Renegale Tales (A Peter Blue series novel) When 11-year-old Peter Blue and his team are sent on a quest to catch a group of Renegale imps, bad baby gales, they have no idea where to start – how do you catch the wind? But Peter’s mentor Agent Fleur has enough to worry about with a toxic yellow fog attack on seven cities. Then Wanda Shore gets a big idea to fix the fog even though she’s totally unqualified and just flexing to her followers, says her soon-to-be roommate Riva du Lac. The adventure takes them to an active volcano where they soon figure out that the yellow fog and the Renegales are connected. But digging too deep will be dangerous and may also bring to light a dark and unwelcome secret from Peter’s past that he’s not going to like.
Meanwhile, the adults are busy dealing both with a mysterious fog that only targets children, plus the looming threat of Big Garbage Inc. and its army of elemental Anthrogs. This adventure sends our heroes on epic quests to save the world—literally and figuratively as Colless explores both science heroism and relatable, easy-to-achieve goals to help on a local and global scale. Each of the very diverse characters has something to offer the team—whether it be technical savvy, out-of-the-box thinking (as is the case with Wanda’s big idea to learn more about the yellow fog) or Riva and Peter’s leadership skills.
Scientific principles are celebrated, but fantasy also plays a large role in the novel, particularly in the anthropomorphizing of elements such as wind in such a way that they’re seen as complementary rather than opposing forces, offering fresh options for flights of imagination. While the adults and villains may come across at times as stereotypical and two-dimensional, the message underlying the narrative speaks to tolerance, grace and the importance of making one’s own decisions in situations—teaching children to follow their instincts. Readers will be captivated by this unlikely band of heroes.
Takeaway: Young eco-warriors take to sea and sky to save the world.
Comparable Titles: Jess Redman’s The Adventure Is Now, Emma Shevah’s How to Save the World with a Chicken and an Egg.
Design and typography: A
Marketing copy: A
In the second book of Colless’ middle-grade science-fantasy series, Peter Blue and his talented friends must foil a plot involving strange imps and yellow fog.
Wanda Shore is secretly burying a toy plastic unicorn, since her new school, Spiral Hall, is a plastic-free campus: “It turned out, getting into the top school to save the world came with a sacrifice.” Suddenly, a strange wind kicks up and digs up all her items, but she must temporarily leave the mess behind, because Spiral Hall is having its opening assembly of the year.The strange wind is actually made ofyoung creatures called Renegale imps, who wreak havoc on the school after passing through its protective shield; they destroy a wind turbine and kill a flock of pelicans. The diverse mix of students, in addition to Wanda (a huge fan of the social media app ChattaFox), includes her roommate, Riva du Lac; the upbeat Roly Portagalo; science enthusiast Chu Lee Wong; Tipi Patel, who can communicate with nature spirits; and Peter Blue, a low-tech student who’s a natural leader. On his way to the assembly, Peter is asked by Global Advanced Intelligence Agency agent Artiss Fleur to gather a small group to catch the imps, whose playful games are causing the problems. At the assembly, Della Rex, vice president of the intelligence agency GAIA, reveals that a yellow fog has been unleashed on five cities, rendering their children ill. Could these events be connected? Over the course of this adventure, Colless effectively raises the stakes when three children accidentally blow out of the school’s protective force field while trying to send the imps home. The story eventually leads readers to an intriguing volcanic island where the imps are created. Along the way, Colless adeptly weaves science fiction, fantasy, and adventure story elements into an engaging tale that features child protagonists and adult antagonists. Overall, it’s a charming and intricate tale that will particularly interest youngsters concerned about environmental issues, which are a key aspect of the series.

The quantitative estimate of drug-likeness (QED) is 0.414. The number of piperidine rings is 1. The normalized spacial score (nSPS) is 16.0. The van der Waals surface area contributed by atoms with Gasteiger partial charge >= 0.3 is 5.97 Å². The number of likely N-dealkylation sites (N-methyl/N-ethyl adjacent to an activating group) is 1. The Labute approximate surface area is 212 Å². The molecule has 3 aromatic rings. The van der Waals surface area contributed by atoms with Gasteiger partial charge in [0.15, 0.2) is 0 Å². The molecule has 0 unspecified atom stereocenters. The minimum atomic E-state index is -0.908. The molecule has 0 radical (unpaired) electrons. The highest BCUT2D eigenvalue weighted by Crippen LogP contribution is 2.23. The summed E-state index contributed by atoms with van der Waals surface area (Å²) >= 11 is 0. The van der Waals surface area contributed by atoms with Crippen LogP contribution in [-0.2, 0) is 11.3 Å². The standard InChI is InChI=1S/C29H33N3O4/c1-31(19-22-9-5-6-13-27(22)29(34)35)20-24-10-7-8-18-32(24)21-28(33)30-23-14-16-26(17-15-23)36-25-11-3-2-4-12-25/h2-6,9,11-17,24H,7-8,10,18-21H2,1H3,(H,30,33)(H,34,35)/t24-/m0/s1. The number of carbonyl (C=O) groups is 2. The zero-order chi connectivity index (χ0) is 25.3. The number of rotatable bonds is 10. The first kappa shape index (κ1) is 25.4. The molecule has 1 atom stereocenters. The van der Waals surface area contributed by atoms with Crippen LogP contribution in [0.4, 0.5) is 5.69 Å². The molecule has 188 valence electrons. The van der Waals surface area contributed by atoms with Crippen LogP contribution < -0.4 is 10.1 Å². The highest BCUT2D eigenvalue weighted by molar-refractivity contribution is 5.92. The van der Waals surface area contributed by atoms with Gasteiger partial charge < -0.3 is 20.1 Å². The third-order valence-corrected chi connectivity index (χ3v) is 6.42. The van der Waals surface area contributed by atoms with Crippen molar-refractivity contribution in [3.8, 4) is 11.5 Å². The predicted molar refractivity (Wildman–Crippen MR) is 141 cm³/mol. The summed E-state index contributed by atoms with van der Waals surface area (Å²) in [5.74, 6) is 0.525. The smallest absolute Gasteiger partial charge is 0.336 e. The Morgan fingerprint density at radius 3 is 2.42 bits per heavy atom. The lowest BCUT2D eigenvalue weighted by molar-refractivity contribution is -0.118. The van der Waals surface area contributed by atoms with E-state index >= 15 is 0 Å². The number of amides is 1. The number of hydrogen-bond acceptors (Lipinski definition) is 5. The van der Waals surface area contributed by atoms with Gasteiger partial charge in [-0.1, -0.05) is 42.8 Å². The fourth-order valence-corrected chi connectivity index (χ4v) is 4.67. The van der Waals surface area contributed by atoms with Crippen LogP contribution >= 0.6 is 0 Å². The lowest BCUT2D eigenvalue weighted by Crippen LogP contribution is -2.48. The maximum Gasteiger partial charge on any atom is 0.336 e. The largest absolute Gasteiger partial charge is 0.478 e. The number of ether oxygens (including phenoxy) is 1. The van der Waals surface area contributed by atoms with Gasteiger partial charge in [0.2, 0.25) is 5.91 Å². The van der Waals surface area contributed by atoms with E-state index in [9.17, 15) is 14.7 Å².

A wild and compelling journey for young readers.